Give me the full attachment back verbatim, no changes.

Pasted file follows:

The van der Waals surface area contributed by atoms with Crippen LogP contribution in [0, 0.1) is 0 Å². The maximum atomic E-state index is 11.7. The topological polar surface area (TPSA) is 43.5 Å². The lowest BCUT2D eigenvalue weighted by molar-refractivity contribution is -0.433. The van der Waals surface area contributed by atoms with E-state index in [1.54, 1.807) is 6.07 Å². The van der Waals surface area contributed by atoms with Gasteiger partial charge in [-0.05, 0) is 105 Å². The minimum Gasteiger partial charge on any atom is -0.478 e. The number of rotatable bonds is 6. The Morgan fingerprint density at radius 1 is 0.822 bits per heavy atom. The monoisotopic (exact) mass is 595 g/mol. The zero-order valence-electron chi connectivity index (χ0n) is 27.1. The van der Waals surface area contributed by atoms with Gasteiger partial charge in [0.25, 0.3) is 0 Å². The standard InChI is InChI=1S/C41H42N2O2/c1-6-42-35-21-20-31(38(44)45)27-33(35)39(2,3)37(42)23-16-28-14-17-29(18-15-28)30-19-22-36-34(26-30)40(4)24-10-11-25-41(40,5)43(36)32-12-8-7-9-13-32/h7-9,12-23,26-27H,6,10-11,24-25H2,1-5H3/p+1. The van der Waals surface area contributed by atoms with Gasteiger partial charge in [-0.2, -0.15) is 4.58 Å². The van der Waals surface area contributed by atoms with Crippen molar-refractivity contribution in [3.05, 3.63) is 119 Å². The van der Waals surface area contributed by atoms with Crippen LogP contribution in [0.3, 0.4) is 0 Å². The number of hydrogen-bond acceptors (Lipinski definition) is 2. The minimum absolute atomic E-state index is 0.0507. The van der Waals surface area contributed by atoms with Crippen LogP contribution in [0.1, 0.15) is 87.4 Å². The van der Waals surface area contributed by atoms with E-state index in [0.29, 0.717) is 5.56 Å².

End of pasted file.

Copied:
The van der Waals surface area contributed by atoms with Crippen LogP contribution in [0, 0.1) is 0 Å². The maximum atomic E-state index is 11.7. The topological polar surface area (TPSA) is 43.5 Å². The lowest BCUT2D eigenvalue weighted by molar-refractivity contribution is -0.433. The van der Waals surface area contributed by atoms with E-state index in [1.54, 1.807) is 6.07 Å². The van der Waals surface area contributed by atoms with Gasteiger partial charge in [-0.05, 0) is 105 Å². The minimum Gasteiger partial charge on any atom is -0.478 e. The number of rotatable bonds is 6. The Morgan fingerprint density at radius 1 is 0.822 bits per heavy atom. The monoisotopic (exact) mass is 595 g/mol. The zero-order valence-electron chi connectivity index (χ0n) is 27.1. The van der Waals surface area contributed by atoms with Gasteiger partial charge in [0.25, 0.3) is 0 Å². The standard InChI is InChI=1S/C41H42N2O2/c1-6-42-35-21-20-31(38(44)45)27-33(35)39(2,3)37(42)23-16-28-14-17-29(18-15-28)30-19-22-36-34(26-30)40(4)24-10-11-25-41(40,5)43(36)32-12-8-7-9-13-32/h7-9,12-23,26-27H,6,10-11,24-25H2,1-5H3/p+1. The van der Waals surface area contributed by atoms with Gasteiger partial charge in [-0.2, -0.15) is 4.58 Å². The van der Waals surface area contributed by atoms with Crippen molar-refractivity contribution in [3.05, 3.63) is 119 Å². The van der Waals surface area contributed by atoms with Crippen LogP contribution in [0.3, 0.4) is 0 Å². The number of hydrogen-bond acceptors (Lipinski definition) is 2. The minimum absolute atomic E-state index is 0.0507. The van der Waals surface area contributed by atoms with Crippen LogP contribution in [0.1, 0.15) is 87.4 Å². The van der Waals surface area contributed by atoms with E-state index in [0.29, 0.717) is 5.56 Å².